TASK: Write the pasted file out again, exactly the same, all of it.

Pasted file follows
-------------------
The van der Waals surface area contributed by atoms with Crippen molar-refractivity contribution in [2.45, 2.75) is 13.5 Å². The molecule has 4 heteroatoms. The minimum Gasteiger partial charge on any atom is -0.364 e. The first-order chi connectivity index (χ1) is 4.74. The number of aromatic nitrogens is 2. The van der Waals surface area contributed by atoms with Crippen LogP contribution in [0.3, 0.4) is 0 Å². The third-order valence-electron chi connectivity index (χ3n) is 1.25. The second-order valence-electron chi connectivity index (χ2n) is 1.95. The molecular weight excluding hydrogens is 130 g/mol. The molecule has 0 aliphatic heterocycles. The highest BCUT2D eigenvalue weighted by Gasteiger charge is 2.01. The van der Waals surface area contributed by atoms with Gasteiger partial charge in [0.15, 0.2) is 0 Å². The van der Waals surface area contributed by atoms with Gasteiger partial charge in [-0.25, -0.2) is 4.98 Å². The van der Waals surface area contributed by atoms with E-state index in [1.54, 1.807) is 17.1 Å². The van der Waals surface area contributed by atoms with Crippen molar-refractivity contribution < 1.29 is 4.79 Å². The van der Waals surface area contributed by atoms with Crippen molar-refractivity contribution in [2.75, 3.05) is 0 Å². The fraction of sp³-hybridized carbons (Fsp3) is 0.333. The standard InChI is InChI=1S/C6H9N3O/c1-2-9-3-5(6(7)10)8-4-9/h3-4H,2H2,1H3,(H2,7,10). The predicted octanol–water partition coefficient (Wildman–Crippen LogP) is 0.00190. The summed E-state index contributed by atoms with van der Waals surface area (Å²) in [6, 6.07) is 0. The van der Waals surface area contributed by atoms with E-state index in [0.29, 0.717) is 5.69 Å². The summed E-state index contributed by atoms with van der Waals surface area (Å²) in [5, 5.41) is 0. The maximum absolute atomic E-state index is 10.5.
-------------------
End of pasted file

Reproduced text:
The van der Waals surface area contributed by atoms with Crippen molar-refractivity contribution in [2.45, 2.75) is 13.5 Å². The molecule has 4 heteroatoms. The minimum Gasteiger partial charge on any atom is -0.364 e. The first-order chi connectivity index (χ1) is 4.74. The number of aromatic nitrogens is 2. The van der Waals surface area contributed by atoms with Crippen LogP contribution in [0.3, 0.4) is 0 Å². The third-order valence-electron chi connectivity index (χ3n) is 1.25. The second-order valence-electron chi connectivity index (χ2n) is 1.95. The molecular weight excluding hydrogens is 130 g/mol. The molecule has 0 aliphatic heterocycles. The highest BCUT2D eigenvalue weighted by Gasteiger charge is 2.01. The van der Waals surface area contributed by atoms with Gasteiger partial charge in [0.15, 0.2) is 0 Å². The van der Waals surface area contributed by atoms with Gasteiger partial charge in [-0.25, -0.2) is 4.98 Å². The van der Waals surface area contributed by atoms with E-state index in [1.54, 1.807) is 17.1 Å². The van der Waals surface area contributed by atoms with Crippen molar-refractivity contribution < 1.29 is 4.79 Å². The van der Waals surface area contributed by atoms with Crippen molar-refractivity contribution in [2.75, 3.05) is 0 Å². The fraction of sp³-hybridized carbons (Fsp3) is 0.333. The standard InChI is InChI=1S/C6H9N3O/c1-2-9-3-5(6(7)10)8-4-9/h3-4H,2H2,1H3,(H2,7,10). The predicted octanol–water partition coefficient (Wildman–Crippen LogP) is 0.00190. The summed E-state index contributed by atoms with van der Waals surface area (Å²) in [6, 6.07) is 0. The van der Waals surface area contributed by atoms with E-state index in [0.29, 0.717) is 5.69 Å². The summed E-state index contributed by atoms with van der Waals surface area (Å²) in [5, 5.41) is 0. The maximum absolute atomic E-state index is 10.5.